Recently Diagnosed or Relapsed? Stop Looking For a Miracle Cure, and Use Evidence-Based Therapies To Enhance Your Treatment and Prolong Your Remission

Multiple Myeloma an incurable disease, but I have spent the last 25 years in remission using a blend of conventional oncology and evidence-based nutrition, supplementation, and lifestyle therapies from peer-reviewed studies that your oncologist probably hasn't told you about.

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Prognosis/Treatment for Young Myeloma Patient

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Cure vs control is debated because the strategies currently being tested are not truly curative but rather are intended to maximize response rates in the hope that they will translate into an operational cure for a subset of patients.”

Dear Cancer Coach- I am 46 and have been diagnosed with Multiple Myeloma in fall of 2020. I don’t have any other health issues and do not take any prescription medication. I’ve had some radiation on my pelvis for plasmacytoma and have been under observation.

At the time of diagnosis I’ve had couple of bone marrow biopsies and they came back normal. I do have bone lesions and have experienced some progression with them.

My liver, kidneys, are functioning well. Overall all my blood work is normal except for the increasing kappa light chains and my Kappa/Lambda ratio.

I have been a raw vegan since fall of 2021 and juicing a lot. I’ve done some detoxing, started using infrared blanket at home and started on many supplements and herbal teas. My light chains dropped last month however went right back up this month. My oncologist is strongly suggesting 4 months of Cyclophosphamide, Bortezomib, and Dexamethason and then ASCT. I’ve been taking Zometa on quarterly basis since my diagnosis.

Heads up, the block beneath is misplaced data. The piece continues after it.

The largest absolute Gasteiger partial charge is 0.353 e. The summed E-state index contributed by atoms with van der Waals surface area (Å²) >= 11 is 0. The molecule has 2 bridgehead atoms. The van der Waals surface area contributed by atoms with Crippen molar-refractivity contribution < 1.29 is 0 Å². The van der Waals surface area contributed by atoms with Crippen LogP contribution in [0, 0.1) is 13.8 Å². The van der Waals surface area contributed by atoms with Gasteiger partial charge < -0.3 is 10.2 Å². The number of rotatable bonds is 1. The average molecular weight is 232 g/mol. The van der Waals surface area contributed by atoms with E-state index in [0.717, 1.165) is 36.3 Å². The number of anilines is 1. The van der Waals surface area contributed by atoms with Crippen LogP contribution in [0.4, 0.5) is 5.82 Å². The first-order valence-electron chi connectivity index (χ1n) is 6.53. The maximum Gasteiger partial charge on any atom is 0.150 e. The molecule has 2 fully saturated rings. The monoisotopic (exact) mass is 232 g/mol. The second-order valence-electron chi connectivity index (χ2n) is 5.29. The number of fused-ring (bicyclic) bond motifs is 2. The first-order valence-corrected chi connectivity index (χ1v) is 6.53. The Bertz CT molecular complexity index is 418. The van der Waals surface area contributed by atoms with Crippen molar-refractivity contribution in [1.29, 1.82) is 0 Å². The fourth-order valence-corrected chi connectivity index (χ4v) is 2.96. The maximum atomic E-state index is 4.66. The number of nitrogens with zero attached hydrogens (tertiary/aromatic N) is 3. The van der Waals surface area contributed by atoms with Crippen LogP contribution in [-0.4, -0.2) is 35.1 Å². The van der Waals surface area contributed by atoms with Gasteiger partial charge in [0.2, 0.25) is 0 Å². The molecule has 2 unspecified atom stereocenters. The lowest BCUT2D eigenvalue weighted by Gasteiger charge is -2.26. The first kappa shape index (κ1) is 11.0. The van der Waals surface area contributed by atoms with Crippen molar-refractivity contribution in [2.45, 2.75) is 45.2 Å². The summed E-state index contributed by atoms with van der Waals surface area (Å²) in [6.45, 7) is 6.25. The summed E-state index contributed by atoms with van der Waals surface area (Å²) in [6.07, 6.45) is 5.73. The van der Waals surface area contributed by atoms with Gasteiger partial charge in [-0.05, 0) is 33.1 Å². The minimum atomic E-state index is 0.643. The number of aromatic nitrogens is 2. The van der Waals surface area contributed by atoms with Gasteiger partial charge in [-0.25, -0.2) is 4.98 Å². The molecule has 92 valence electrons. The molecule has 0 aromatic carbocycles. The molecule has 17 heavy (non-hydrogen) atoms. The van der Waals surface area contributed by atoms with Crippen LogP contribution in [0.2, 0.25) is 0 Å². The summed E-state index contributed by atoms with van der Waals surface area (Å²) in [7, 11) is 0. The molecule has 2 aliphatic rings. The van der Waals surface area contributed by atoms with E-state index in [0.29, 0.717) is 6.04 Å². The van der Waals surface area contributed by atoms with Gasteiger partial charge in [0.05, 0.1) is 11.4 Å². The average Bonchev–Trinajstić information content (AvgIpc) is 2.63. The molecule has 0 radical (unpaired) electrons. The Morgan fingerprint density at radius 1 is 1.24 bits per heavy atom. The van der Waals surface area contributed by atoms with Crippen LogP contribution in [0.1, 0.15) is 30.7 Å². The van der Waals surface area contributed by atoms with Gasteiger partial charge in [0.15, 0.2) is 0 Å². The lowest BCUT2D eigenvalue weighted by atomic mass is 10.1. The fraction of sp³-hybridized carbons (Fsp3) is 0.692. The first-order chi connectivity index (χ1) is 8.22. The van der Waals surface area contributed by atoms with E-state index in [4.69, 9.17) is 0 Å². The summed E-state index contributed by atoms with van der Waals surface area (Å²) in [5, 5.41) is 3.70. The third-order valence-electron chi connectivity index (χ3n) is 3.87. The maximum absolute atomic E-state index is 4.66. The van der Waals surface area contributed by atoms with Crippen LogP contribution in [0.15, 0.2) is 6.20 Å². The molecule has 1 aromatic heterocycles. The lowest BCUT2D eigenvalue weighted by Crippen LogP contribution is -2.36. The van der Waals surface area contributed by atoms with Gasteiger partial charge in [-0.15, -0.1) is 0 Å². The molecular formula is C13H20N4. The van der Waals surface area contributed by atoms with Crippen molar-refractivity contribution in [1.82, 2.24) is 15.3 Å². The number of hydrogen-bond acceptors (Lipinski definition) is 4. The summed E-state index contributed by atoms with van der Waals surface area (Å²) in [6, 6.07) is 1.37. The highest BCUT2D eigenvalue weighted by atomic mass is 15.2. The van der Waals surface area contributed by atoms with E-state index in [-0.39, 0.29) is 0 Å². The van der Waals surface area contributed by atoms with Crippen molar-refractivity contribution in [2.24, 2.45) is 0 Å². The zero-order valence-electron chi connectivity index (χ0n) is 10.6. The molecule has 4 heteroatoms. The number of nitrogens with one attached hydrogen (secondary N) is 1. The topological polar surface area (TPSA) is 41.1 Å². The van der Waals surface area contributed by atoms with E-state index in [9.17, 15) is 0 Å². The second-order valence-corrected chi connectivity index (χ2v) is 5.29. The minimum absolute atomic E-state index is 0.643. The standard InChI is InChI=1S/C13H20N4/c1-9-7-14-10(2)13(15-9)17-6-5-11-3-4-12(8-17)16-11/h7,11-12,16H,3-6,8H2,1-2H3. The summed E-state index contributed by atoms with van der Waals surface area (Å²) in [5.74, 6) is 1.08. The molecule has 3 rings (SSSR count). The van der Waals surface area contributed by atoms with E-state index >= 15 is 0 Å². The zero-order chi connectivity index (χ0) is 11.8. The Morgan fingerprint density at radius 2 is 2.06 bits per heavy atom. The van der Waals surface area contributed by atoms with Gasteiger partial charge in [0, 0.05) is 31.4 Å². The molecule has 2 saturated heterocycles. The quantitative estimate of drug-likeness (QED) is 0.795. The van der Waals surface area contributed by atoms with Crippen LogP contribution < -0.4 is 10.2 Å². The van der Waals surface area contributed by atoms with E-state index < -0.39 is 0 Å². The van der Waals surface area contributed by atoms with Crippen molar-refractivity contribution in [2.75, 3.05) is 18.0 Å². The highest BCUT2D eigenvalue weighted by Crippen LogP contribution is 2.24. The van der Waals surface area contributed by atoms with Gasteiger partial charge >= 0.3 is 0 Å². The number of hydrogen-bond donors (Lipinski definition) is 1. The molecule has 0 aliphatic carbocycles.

I’ve talked and seen posts from people who managed to go into remission naturally.

I’m really not sure about my next step in treatment and would love to hear from you as you’re so knowledgeable and have been dealing with this illness for so many years. Any information you’re willing to share would be greatly appreciated.

Thank you in advance. Young MM Patient

Dear Young MM Patient-

I am sorry to learn of your MM diagnosis. Several issues to set the stage for your therapy plan going forward.
Based on your explanation, you are early stage MM. I think it is possible that you were pre-MM (either MGUS or SMM) at diagnosis. I mention this for several reasons.
The first reason is that, according to research, 95% of all newly diagnosed MM patients are stage 2 or 3. The average age of MM patients is 69. I am pointing this out to you to illustrate to you that you are an outlier. You are much younger than average and you are early stage MM, you have much less disease.
The induction chemo combination of cytoxan (cyclophosphamide), velcade (bortezomib) and dex followed by an ASCT is the “standard-of-care” for all newly diagnosed MM patients. Board Certified oncology is obligated to offer/prescribe this therapy plan.
In my experience, the SOC for your stage and age is much too much toxicity. Please read the “cure vs. control” essay linked below. Dr. Vincent Rajkumar, author of the essay, is a MM specialist at the Mayo Clinic. He is a very knowledgeable, experienced MM onc.
Your challenge, in my experience, is to manage your MM for decades. I use the time frame of decades because the current five-year survival  for newly diagnosed MM patients is about 54% and the average life expectancy is 7-10 years. My guess is that this time frame is too short for the young MM patient.